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Deliberations for both sets of juries in Kristin Smart murder trial continue

Kristin Smart
File

SALINAS, Calif. – Both juries in the Kristin Smart murder trial continue deliberations.

Paul Flores' defense attorney Robert Sanger, and Deputy District Attorney Chris Peuvrelle were present at the Monterey County Courthouse in Salinas.

Paul Flores' jury is also present in the courthouse.

Paul Flores at the Monterey County Courthouse.

On Monday, closing arguments began for Paul Flores. The courtroom was full of many members of the public, media, the Smart family, and San Luis Obispo District Attorney Dan Dow and San Luis Obispo County Sheriff Ian Parkinson.

Ruben Flores was also at court, and Susan Flores, Paul’s mother.

Deputy District Attorney Chris Peuvrelle delivered the prosecution's closing argument.

He noted that it has been nearly 1,400 weeks since Smart disappeared in May of 1996 but added that “justice delayed does not have to be justice denied.”

Peuvrelle began by saying Smart was dead, “plucked off the face of the earth and never seen again.”

He added there are no witnesses to the crime, but ground penetrating radar and lab work shows she was buried under the deck of the Arroyo Grande house owned by Ruben Flores, Paul's father.

Peuvrelle pointed out witness testimony during the trial indicates Flores obsessed about Smart for months.

He frequently used the term “hunted” in describing Flores' behavior towards Smart while also saying he was “guilty as sin” multiple times.

Peuvrelle also pointed out four separate cadaver dogs, all altered to human decomposition in Flores' Cal Poly dorm room during a search of the campus in the weeks following Smart's disappearance.

He also pointed out several lies Flores found to have said during police interviews and spent considerable time reviewing evidence collected at the Flores home.

The evidence included soil samples under the deck, which expert testimony said included human blood.

Robert Sanger, Paul Flores’ defense attorney concludes closing arguments for the Kristin Smart murder trial Tuesday, Oct. 4, 2022.

Paul Flores' defense attorney, Robert Sanger, stepped in for his closing arguments.

Sanger then began his closing argument saying, "the evidence does not show a murder was committed" and that the prosecution case is "a bunch of conspiracy theories not backed by facts."

Sanger went on to say Peuvrelle is "grasping at straws" and trying to "bootstrap" a murder and that there is no evidence of a murder, nor any evidence of a rape, both of which is accused of.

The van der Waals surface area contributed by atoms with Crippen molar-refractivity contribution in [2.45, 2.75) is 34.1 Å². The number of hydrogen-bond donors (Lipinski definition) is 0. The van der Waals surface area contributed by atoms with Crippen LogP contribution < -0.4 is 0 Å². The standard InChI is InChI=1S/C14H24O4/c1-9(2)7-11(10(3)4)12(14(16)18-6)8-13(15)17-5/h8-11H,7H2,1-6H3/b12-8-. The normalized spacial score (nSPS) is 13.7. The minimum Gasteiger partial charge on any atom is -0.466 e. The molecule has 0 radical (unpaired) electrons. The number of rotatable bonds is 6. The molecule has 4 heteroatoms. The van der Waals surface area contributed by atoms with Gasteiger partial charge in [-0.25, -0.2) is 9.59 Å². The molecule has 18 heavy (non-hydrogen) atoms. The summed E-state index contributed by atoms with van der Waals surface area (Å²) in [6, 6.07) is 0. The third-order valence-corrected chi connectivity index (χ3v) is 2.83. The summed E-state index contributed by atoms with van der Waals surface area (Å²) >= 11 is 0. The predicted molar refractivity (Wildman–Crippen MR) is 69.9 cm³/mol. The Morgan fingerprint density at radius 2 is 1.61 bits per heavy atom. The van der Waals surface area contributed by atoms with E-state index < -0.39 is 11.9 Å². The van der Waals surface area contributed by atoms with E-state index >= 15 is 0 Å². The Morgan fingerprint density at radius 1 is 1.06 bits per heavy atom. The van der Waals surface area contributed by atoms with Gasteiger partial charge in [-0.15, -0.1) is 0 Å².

Sanger said the prosecution’s case rests in large part on the witness testimony of Jennifer Hudson. She is a woman who testified that Flores admitted to her in the summer of 1996 that he buried Smart under a skateboard ramp. Sanger called Hudson "bizarre" and said she is not credible, has been inconsistent with her statements, and called her testimony "preposterous."

Sanger went on to remind the jury that any defendant in a criminal case is presumed to be innocent unless the evidence proves the defendant is guilty beyond a reasonable doubt. He emphasized the entire prosecution case is circumstantial.

He then went on to say that Kristin Smart was engaged in “risky behavior” during her time at Cal Poly, including the night of her disappearance.

Sanger went on to say the elephant in the room is the publicity this case is generated for more than 26 years, including consistent local and national TV coverage, news programs, website, and specifically the “Your Own Backyard” podcast by Chris Lambert.

He said the continuous capacity had influenced witness testimony, and there has been a crusade by many in the community to convict Flores.

The courtroom was filled with many spectators, such as Smart's parents, who had been present throughout the trial – as were many other family members and friends.

San Luis Obispo District Attorney Dan Dow and San Luis Obispo County Sheriff Ian Parkinson were also in attendance.

Ruben Flores, Paul’s father, who is charged with being an accessory to the crime, sat right behind his son, as did Susan Flores, Paul’s mother.

Several media members also filled a large portion of the courtroom, indicating how much attention the 26-year-old case attracts locally and nationally.

On Tuesday, closing arguments continue with Robert Sanger.

Defense Attorney Robert Sanger wrapped up his closing arguments for Paul Flores in the Kristin Smart murder trial, recapping all the evidence presented by the prosecution.

Ultimately, he said there is no evidence to convict Paul Flores.

Sanger talked about the witnesses, what he called the “scientific evidence, but no evidence was involved,” and a recap of what happened the night Smart disappeared.

He also mentioned the blood soil samples and said “there is no validation study for ‘hem’ direct soil.”

The defense attorney constantly reminded the jurors that whatever lawyers say, they will say it in good hope.

But ultimately it is the jury’s decision.

Sanger wrapped up by saying that what’s important are the facts and the law and that the prosecution has a burden to overcome this innocence because Kristin Smart’s body has not been found.

Sanger finished and said “the only proper verdict is not guilty.”

Deputy District Attorney Chris Puevrelle then proceeded with a rebuttal.

Puevrelle said the defense team said the prosecution's case is only conspiracy.